Milestones & Key facts


Babies learn to recognise and remember their mother’s voice during pregnancy – hearing and feeling the vibrations.


By 20th week of gestation a baby’s ears are fully developed – and their hearing system a month later.


Between 26 and 30 weeks most babies start to respond to external noise


Third trimester ‘chats’ with your unborn baby can help form foundations for your child’s communication skills, studies have shown.


Babies need adults to nurture and support their development during pregnancy and beyond birth.

Communication is one of the skills you can help your baby to develop. Encouraging communication with your baby shapes how their brain develops. This is as true before they’re born as when they arrive. Your baby can hear you from at least 16 weeks, and perhaps earlier. During pregnancy it is important to communicate and form a relationship with your baby by talking to your bump.

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There is lots of helpful information to support you with talking to your bump during pregnancy.

  • Take time out to relax

Taking time out as part of your daily routine to think about and bond with your unborn baby is known to release oxytocin, a hormone which can help your baby’s brain to develop.

  • Responding to your bump

You can do this by:

  • Stroking your bump or gently massaging your bump
  • Talking to your baby
  • Noticing and responding to movements
  • Having a bath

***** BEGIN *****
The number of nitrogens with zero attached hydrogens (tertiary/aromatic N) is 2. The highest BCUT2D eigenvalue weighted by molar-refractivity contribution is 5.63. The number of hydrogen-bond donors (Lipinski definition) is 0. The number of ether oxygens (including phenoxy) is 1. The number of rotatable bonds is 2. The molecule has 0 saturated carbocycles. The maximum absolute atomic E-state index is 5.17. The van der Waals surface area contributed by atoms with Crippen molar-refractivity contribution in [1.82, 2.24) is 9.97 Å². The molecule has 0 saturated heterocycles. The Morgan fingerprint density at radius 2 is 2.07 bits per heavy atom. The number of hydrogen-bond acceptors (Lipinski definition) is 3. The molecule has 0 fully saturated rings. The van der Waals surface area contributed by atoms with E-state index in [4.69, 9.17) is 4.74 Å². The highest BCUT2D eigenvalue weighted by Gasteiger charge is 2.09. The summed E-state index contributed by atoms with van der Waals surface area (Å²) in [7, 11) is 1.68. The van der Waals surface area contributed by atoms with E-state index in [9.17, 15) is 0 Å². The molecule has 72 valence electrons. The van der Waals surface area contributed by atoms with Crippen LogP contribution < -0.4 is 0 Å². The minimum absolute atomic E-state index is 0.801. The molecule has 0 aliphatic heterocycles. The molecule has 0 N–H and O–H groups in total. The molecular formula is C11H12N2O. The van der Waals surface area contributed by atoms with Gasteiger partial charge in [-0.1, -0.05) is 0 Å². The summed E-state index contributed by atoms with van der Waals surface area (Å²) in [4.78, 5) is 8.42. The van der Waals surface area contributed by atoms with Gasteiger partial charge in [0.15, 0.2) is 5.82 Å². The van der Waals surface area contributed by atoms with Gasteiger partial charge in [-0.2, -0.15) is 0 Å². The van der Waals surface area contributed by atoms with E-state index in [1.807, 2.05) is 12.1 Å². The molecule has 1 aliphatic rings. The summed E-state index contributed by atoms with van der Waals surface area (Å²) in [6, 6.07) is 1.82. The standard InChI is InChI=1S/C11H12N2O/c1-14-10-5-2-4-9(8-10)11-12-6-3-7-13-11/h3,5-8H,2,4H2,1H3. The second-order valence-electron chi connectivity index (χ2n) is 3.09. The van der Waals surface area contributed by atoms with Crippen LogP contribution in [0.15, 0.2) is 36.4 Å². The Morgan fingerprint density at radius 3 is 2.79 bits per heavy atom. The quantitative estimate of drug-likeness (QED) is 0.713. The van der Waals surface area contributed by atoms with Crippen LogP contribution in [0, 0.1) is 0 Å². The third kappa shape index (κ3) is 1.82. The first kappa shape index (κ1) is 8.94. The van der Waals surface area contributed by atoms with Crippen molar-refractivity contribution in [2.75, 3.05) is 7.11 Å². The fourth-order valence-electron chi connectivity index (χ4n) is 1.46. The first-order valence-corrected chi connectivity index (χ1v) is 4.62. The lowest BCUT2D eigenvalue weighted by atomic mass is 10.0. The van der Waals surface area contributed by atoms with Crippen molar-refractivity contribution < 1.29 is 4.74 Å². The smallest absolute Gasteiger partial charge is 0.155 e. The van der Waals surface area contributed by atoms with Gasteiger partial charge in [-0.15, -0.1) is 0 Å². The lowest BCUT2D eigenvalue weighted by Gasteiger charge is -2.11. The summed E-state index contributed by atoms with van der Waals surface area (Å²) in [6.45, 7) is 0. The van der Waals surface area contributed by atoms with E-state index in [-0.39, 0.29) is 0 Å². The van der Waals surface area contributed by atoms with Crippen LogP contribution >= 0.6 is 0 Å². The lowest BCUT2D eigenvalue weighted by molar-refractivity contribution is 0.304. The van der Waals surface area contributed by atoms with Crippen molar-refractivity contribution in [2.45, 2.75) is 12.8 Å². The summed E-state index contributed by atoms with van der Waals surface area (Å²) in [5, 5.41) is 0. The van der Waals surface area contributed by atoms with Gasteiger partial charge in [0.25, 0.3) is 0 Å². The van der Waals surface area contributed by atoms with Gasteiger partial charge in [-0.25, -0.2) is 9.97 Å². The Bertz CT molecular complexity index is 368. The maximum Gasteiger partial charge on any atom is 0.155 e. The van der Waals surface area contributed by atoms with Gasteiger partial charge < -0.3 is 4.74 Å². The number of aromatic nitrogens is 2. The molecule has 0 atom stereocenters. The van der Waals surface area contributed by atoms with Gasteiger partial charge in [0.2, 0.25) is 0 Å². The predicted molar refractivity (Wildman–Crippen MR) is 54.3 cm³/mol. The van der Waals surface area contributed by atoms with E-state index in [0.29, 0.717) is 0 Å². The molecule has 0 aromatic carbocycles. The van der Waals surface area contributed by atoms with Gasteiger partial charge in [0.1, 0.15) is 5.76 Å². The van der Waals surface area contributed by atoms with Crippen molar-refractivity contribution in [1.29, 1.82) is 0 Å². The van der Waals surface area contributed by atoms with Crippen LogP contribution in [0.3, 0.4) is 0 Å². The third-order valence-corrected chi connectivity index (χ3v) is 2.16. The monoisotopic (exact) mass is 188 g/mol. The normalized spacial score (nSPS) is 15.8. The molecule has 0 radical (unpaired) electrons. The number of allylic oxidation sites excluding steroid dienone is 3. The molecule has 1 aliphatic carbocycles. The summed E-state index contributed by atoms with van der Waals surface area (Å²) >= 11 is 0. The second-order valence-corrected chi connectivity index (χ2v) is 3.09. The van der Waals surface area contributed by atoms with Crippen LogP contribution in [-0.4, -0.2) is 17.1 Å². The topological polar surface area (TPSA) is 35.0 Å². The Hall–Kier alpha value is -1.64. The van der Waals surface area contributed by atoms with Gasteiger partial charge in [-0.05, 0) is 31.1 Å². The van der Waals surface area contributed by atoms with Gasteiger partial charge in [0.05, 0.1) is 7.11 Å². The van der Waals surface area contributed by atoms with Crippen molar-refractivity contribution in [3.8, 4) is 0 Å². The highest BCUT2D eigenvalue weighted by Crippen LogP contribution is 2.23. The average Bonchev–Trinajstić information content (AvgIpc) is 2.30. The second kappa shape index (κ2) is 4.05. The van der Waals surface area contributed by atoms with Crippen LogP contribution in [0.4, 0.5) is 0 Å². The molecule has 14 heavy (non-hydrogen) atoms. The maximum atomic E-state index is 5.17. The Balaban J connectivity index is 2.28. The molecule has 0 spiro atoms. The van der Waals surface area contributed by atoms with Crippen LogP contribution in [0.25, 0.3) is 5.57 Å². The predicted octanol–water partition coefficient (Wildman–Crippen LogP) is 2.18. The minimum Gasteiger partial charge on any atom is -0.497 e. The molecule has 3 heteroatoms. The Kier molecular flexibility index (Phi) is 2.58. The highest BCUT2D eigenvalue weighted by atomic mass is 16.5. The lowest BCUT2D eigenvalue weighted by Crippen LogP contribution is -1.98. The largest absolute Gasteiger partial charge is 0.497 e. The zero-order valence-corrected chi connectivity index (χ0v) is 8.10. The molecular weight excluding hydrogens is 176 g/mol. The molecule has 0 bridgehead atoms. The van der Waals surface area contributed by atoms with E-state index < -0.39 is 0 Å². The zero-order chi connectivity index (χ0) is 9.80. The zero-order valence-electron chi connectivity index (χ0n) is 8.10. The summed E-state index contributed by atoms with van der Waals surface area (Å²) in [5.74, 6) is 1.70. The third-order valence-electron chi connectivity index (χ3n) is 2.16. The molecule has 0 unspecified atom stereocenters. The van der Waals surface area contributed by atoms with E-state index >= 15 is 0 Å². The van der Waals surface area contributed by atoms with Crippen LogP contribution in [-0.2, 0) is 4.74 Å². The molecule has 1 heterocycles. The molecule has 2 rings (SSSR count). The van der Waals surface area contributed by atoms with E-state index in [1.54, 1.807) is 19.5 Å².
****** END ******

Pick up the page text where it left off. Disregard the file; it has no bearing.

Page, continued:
• Trying pregnancy yoga
  • Practising hypnobirthing
  • Playing music to your baby (please do not place headphones on your bump as it is too loud for baby)
  • Writing a letter to your baby and reading it out loud
  • Using an app to help you understand how your baby is growing and developing, such as the Baby Buddy App.

This helps your baby:

To get to know voices, which will help them feel safe and secure; tune up their hearing and get ready for when they will eventually talk.

It will also help them to manage their feelings and have safe and healthy relationships in the future.

  • Involve your partner/family/other children

Babies hear their mother’s voices most clearly, but other people in the family can talk and sing to them as well – your baby will love to hear from others too.

Help & support

Your health visitor can provide a great deal of support and is a good person to sense check things with in the first instance. Children’s speech, language and communication development also benefits from interacting and playing with others their own age, so we highly recommend inducting in playgroups and activity sessions designed to enhance child development.

Child Reading
General training


Discover our range of free online language resources offering tips you can easily apply with your child at home.

Child outdoors playing


Advance your speech, language and communication understanding using our training resources.